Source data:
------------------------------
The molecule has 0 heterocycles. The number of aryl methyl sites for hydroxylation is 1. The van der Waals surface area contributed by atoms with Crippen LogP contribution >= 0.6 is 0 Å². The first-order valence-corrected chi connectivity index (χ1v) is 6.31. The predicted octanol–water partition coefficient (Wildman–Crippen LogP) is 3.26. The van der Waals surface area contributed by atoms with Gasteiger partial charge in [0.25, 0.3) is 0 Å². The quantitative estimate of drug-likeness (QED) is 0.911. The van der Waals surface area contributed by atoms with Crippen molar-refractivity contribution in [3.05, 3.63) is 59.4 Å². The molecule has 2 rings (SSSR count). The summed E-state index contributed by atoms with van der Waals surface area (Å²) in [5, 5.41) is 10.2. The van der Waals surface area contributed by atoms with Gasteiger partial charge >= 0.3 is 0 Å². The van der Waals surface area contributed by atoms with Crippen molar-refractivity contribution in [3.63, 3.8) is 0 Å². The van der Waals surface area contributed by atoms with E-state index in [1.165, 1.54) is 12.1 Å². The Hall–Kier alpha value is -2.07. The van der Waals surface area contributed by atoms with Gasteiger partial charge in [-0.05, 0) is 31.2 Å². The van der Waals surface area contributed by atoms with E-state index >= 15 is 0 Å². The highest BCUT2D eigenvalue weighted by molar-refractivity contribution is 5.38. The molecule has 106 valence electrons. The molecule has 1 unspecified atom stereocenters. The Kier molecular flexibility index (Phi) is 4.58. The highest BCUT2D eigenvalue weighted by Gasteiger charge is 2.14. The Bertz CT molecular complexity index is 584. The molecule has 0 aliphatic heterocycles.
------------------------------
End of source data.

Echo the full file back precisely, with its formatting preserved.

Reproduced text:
The molecule has 0 heterocycles. The number of aryl methyl sites for hydroxylation is 1. The van der Waals surface area contributed by atoms with Crippen LogP contribution >= 0.6 is 0 Å². The first-order valence-corrected chi connectivity index (χ1v) is 6.31. The predicted octanol–water partition coefficient (Wildman–Crippen LogP) is 3.26. The van der Waals surface area contributed by atoms with Gasteiger partial charge in [0.25, 0.3) is 0 Å². The quantitative estimate of drug-likeness (QED) is 0.911. The van der Waals surface area contributed by atoms with Crippen molar-refractivity contribution in [3.05, 3.63) is 59.4 Å². The molecule has 2 rings (SSSR count). The summed E-state index contributed by atoms with van der Waals surface area (Å²) in [5, 5.41) is 10.2. The van der Waals surface area contributed by atoms with Gasteiger partial charge >= 0.3 is 0 Å². The van der Waals surface area contributed by atoms with Crippen molar-refractivity contribution in [3.63, 3.8) is 0 Å². The van der Waals surface area contributed by atoms with E-state index in [1.165, 1.54) is 12.1 Å². The Hall–Kier alpha value is -2.07. The van der Waals surface area contributed by atoms with Gasteiger partial charge in [-0.05, 0) is 31.2 Å². The van der Waals surface area contributed by atoms with E-state index >= 15 is 0 Å². The highest BCUT2D eigenvalue weighted by molar-refractivity contribution is 5.38. The molecule has 106 valence electrons. The molecule has 1 unspecified atom stereocenters. The Kier molecular flexibility index (Phi) is 4.58. The highest BCUT2D eigenvalue weighted by Gasteiger charge is 2.14. The Bertz CT molecular complexity index is 584. The molecule has 0 aliphatic heterocycles.